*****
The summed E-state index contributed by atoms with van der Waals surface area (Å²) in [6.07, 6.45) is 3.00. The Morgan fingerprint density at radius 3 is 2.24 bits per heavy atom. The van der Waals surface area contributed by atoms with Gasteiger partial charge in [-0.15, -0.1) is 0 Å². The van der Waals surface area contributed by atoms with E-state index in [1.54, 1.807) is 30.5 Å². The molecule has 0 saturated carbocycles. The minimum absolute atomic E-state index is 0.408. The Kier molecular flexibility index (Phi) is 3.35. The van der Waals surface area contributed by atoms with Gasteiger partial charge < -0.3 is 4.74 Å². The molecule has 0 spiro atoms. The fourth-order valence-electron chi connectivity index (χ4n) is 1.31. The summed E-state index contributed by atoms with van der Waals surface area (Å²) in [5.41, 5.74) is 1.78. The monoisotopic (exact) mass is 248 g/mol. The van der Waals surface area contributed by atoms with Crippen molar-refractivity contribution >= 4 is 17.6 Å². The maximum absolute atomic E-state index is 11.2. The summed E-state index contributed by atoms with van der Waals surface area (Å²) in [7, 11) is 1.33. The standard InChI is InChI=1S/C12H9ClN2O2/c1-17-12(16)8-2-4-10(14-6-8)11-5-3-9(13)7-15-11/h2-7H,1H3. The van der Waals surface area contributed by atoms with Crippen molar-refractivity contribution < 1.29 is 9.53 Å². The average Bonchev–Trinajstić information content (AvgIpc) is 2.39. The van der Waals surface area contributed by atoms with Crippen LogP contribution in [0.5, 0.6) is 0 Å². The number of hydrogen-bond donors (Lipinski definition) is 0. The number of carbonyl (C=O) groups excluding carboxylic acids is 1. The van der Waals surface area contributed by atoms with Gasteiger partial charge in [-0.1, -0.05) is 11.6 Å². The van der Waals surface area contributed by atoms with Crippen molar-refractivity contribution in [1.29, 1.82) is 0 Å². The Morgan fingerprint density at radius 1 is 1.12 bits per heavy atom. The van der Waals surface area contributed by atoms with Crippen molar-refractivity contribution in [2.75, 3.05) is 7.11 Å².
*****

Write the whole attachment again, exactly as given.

The summed E-state index contributed by atoms with van der Waals surface area (Å²) in [6.07, 6.45) is 3.00. The Morgan fingerprint density at radius 3 is 2.24 bits per heavy atom. The van der Waals surface area contributed by atoms with Gasteiger partial charge in [-0.15, -0.1) is 0 Å². The van der Waals surface area contributed by atoms with E-state index in [1.54, 1.807) is 30.5 Å². The molecule has 0 saturated carbocycles. The minimum absolute atomic E-state index is 0.408. The Kier molecular flexibility index (Phi) is 3.35. The van der Waals surface area contributed by atoms with Gasteiger partial charge < -0.3 is 4.74 Å². The molecule has 0 spiro atoms. The fourth-order valence-electron chi connectivity index (χ4n) is 1.31. The summed E-state index contributed by atoms with van der Waals surface area (Å²) in [5.41, 5.74) is 1.78. The monoisotopic (exact) mass is 248 g/mol. The van der Waals surface area contributed by atoms with Crippen molar-refractivity contribution >= 4 is 17.6 Å². The maximum absolute atomic E-state index is 11.2. The summed E-state index contributed by atoms with van der Waals surface area (Å²) in [7, 11) is 1.33. The standard InChI is InChI=1S/C12H9ClN2O2/c1-17-12(16)8-2-4-10(14-6-8)11-5-3-9(13)7-15-11/h2-7H,1H3. The van der Waals surface area contributed by atoms with Crippen molar-refractivity contribution < 1.29 is 9.53 Å². The average Bonchev–Trinajstić information content (AvgIpc) is 2.39. The van der Waals surface area contributed by atoms with Crippen LogP contribution in [0.5, 0.6) is 0 Å². The number of hydrogen-bond donors (Lipinski definition) is 0. The number of carbonyl (C=O) groups excluding carboxylic acids is 1. The van der Waals surface area contributed by atoms with Gasteiger partial charge in [-0.1, -0.05) is 11.6 Å². The van der Waals surface area contributed by atoms with Crippen molar-refractivity contribution in [1.29, 1.82) is 0 Å². The Morgan fingerprint density at radius 1 is 1.12 bits per heavy atom. The van der Waals surface area contributed by atoms with Crippen molar-refractivity contribution in [2.75, 3.05) is 7.11 Å².